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Q & A: calculating wavelengths

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Most recent answer: 10/22/2007
Q:
I have two questions. 1. What is the wavelength for an FM radio signal if the number on the dial reads 102.5 MHz? 2. What is the wavelength of a radar signal that has a frequency of 33 GHz? Will you please explain how you get this answer? Thank You.
- Thomas Lee (age 15)
Gilmor Academy, Gates Mills, OH
A:
We're not going to do your homework for you, but we will say that the oscillation frequency, the wave speed, and the wavelength are related.

The oscillation frequency is the reciprocal of the amount of time it takes between one crest of the wave to go past and the next crest to go past. The wavelength is the distance between these crests. Distance divided by time is speed.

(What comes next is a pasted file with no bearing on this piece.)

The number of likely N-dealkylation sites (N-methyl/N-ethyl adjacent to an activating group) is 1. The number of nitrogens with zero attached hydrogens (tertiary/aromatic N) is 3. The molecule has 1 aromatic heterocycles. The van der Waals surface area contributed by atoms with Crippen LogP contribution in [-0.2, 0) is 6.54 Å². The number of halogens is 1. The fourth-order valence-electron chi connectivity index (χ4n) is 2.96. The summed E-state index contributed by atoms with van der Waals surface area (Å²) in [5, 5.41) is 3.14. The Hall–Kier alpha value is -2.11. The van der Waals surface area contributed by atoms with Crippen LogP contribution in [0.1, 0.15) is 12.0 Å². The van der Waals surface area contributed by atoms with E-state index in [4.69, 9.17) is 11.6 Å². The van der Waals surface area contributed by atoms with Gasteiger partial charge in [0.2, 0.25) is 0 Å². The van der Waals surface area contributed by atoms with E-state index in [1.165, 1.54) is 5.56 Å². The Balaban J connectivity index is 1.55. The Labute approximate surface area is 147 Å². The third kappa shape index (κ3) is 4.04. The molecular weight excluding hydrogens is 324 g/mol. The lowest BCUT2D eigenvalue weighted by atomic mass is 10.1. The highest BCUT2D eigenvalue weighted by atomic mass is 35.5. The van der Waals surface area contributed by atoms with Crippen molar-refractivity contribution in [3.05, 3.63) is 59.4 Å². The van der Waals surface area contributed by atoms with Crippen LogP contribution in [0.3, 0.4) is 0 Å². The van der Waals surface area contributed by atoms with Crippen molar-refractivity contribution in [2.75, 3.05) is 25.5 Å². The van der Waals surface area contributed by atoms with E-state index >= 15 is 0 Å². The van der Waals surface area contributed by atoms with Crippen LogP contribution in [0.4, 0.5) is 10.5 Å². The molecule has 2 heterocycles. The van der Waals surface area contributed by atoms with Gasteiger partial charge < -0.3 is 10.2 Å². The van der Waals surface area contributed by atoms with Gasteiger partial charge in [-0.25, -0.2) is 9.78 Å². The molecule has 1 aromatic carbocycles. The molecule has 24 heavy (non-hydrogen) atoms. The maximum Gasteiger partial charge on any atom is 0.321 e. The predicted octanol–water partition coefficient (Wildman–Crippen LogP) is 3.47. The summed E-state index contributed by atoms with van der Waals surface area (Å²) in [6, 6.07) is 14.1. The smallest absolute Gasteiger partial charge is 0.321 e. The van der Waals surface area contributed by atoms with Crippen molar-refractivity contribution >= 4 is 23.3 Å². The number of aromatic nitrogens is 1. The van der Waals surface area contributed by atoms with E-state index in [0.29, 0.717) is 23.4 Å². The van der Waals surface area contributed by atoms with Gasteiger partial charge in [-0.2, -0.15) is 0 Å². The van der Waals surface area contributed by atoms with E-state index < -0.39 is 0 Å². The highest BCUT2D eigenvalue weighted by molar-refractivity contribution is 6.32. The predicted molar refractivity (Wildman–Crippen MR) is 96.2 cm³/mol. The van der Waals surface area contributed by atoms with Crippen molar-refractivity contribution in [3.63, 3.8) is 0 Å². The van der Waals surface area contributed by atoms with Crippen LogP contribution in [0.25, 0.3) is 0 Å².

So speed = Frequency*Wavelength. You need to know what the speed of a FM radio wave is, and the speed of a radar signal. You can usually approximate that with the speed of light, but the speed of light in materials (air, for example) will be just a smidge less than the speed of light in vacuum.

MHz means millions of cycles per second.
GHz means thousands of millions of cycles per second ("billions" to Americans -- the Brits may use different words).

Tom

(published on 10/22/2007)

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